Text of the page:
Houston Astros star Alex Bregman has hired superagent Scott Boras to represent him.
Remember back in May when Houston Astros superstar Alex Bregman dropped his agent? It was, at least partially, a response to the agent’s affiliation with LeBron James’ company that’s producing a documentary on the sign stealing scandal. However, the eventual consequence of that move is that Bregman has now hired Scott Boras.
Boras, of course, is famous (or infamous) around the game for being the most shrewd agent of all. He has a history of maximizing his clients’ earnings and carries such a strong reputation that he needs no introduction. Teams typically don’t get any hometown discounts from Boras clients.
The good news is that Bregman recently signed an extension that kicks in this season. It was to pay him $100 million over five seasons, consisting of $13 million each season from 2020 to 2022, and then $30.5 million in each of 2023 and 2024. Of course, he’ll only get the prorated salary this season. Regardless, it will cover him through his age-30 season, so the Astros have him locked up for a good chunk of his prime.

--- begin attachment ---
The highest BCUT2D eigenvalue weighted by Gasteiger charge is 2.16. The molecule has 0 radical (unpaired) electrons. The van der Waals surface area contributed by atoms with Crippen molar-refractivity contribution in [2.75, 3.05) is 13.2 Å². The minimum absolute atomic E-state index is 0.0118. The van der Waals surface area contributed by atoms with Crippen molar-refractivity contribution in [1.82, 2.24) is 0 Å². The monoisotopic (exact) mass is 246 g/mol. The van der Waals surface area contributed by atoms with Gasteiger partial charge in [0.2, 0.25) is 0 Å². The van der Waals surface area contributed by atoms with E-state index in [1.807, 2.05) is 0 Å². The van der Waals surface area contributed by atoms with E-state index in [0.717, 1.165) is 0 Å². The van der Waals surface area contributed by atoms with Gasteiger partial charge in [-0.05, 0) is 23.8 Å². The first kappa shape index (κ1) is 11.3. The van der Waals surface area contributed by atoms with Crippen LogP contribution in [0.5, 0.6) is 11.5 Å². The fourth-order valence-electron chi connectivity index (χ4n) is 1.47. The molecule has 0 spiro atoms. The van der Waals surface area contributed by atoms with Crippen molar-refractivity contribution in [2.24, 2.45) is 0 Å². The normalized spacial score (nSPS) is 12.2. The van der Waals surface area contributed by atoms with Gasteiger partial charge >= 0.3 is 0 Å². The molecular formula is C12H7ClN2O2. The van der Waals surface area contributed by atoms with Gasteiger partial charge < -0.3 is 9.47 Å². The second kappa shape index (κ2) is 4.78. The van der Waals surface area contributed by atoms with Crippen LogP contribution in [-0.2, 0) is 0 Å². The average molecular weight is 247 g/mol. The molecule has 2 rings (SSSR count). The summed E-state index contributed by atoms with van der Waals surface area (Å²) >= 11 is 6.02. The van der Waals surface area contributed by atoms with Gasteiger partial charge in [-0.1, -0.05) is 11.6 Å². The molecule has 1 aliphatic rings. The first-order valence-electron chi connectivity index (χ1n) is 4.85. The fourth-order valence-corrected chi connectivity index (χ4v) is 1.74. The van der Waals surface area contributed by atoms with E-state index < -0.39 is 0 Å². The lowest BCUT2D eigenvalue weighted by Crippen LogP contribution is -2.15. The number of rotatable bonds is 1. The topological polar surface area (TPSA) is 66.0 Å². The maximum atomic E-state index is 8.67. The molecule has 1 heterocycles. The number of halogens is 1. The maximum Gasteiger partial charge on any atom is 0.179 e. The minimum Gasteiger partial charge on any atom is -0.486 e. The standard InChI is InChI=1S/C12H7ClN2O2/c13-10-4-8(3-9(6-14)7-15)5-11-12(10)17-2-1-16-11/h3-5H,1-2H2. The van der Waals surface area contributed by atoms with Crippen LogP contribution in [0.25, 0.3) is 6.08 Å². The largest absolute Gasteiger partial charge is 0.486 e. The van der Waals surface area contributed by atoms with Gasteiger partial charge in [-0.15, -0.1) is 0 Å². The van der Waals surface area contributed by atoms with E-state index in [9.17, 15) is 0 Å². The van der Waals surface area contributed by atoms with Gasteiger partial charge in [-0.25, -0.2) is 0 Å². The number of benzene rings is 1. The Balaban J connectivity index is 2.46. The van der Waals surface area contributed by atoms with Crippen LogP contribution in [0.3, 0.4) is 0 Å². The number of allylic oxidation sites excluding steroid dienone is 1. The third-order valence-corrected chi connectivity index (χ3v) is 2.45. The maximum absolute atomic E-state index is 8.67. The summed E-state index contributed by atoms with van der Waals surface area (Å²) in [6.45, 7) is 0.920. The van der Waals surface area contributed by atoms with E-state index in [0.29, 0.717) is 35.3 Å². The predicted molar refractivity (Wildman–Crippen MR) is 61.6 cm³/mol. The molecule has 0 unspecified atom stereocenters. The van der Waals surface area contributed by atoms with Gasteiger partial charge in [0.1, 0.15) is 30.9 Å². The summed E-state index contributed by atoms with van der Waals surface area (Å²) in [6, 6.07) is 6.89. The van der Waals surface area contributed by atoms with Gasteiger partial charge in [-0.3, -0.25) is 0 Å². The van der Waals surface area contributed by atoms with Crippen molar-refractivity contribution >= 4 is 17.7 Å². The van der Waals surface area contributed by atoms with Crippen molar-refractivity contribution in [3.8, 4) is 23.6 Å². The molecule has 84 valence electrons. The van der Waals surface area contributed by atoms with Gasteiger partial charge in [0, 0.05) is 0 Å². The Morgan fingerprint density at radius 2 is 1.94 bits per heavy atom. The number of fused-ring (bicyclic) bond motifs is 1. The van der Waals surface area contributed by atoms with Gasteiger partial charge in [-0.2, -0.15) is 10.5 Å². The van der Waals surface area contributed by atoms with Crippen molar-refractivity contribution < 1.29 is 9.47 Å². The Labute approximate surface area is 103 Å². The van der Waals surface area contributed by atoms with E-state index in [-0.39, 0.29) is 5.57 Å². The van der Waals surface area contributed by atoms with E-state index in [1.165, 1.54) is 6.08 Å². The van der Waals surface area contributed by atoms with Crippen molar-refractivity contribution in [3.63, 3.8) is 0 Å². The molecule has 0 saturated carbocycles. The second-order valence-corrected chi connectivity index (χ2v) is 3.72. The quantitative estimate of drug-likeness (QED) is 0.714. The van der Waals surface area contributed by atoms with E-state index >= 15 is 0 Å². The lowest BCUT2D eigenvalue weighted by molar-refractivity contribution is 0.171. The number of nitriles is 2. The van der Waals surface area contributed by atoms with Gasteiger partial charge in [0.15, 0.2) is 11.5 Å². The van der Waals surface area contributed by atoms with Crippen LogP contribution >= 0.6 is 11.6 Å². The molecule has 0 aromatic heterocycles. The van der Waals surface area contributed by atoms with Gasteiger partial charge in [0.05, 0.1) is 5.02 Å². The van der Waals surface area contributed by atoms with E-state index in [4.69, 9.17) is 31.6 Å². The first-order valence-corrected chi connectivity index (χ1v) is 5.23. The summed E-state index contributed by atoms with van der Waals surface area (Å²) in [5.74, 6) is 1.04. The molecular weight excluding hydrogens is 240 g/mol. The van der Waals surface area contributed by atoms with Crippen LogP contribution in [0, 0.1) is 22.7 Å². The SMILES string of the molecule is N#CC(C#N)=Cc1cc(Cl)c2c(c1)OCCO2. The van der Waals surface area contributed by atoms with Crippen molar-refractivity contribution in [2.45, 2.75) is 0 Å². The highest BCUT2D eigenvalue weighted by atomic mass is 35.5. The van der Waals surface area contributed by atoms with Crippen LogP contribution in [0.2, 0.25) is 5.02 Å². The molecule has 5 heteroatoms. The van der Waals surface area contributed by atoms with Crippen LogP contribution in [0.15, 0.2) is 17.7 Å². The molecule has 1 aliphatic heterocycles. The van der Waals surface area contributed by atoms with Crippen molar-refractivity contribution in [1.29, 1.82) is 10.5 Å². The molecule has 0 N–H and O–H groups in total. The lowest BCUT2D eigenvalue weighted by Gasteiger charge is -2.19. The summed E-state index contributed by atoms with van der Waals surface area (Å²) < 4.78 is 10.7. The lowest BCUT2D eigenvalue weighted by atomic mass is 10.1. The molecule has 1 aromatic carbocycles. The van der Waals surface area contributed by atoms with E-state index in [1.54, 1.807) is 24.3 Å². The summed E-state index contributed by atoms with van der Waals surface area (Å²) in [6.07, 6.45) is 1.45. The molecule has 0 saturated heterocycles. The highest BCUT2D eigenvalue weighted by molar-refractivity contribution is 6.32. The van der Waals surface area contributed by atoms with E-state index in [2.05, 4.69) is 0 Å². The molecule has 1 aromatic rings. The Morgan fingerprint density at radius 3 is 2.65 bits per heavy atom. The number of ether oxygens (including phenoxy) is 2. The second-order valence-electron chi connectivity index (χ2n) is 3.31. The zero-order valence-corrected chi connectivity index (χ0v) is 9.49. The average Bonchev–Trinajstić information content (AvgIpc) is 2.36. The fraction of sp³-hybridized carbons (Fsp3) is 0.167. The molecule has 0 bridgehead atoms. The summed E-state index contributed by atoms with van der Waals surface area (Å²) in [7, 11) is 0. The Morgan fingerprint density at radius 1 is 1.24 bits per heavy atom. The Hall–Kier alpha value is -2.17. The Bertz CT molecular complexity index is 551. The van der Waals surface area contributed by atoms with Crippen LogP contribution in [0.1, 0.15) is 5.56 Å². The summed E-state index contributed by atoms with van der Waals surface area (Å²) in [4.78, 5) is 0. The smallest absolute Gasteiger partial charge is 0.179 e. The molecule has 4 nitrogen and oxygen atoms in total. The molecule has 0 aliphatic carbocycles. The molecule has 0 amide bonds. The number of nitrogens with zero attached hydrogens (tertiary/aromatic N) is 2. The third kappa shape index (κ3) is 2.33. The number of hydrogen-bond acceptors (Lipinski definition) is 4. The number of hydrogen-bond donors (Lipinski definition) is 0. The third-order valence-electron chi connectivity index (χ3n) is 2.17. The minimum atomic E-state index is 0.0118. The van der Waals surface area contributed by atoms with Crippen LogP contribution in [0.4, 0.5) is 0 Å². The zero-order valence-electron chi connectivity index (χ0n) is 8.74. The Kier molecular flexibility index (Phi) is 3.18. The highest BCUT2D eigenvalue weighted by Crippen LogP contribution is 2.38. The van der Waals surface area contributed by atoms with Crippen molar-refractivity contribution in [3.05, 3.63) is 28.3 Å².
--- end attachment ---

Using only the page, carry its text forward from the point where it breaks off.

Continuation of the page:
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Just because Bregman has hired Boras doesn’t mean he’ll be leaving for the Yankees once his current contract is up. For one, he’s not the only Astros player represented by Boras — Jose Altuve and Lance McCullers Jr. are also Boras clients.
It’s important to note that Altuve signed his current seven-year, $163.5 million contract extension while being advised by Boras, and he did so before reaching free agency. McCullers is eligible for free agency after the 2021 season, so how things go between the Astros and Boras will be interesting to watch. The team should have an opportunity to re-sign him, but they’ll have to pay him the going rate of course.
One would assume they’ll want to retain Bregman beyond his current contract, as he’ll hopefully have several productive years left after that. But, as was the case with Altuve, they’ll have to pony up the dough. If he remains healthy and productive, he’ll be worth it, and there’s clearly a path to locking him up again before he hits free agency.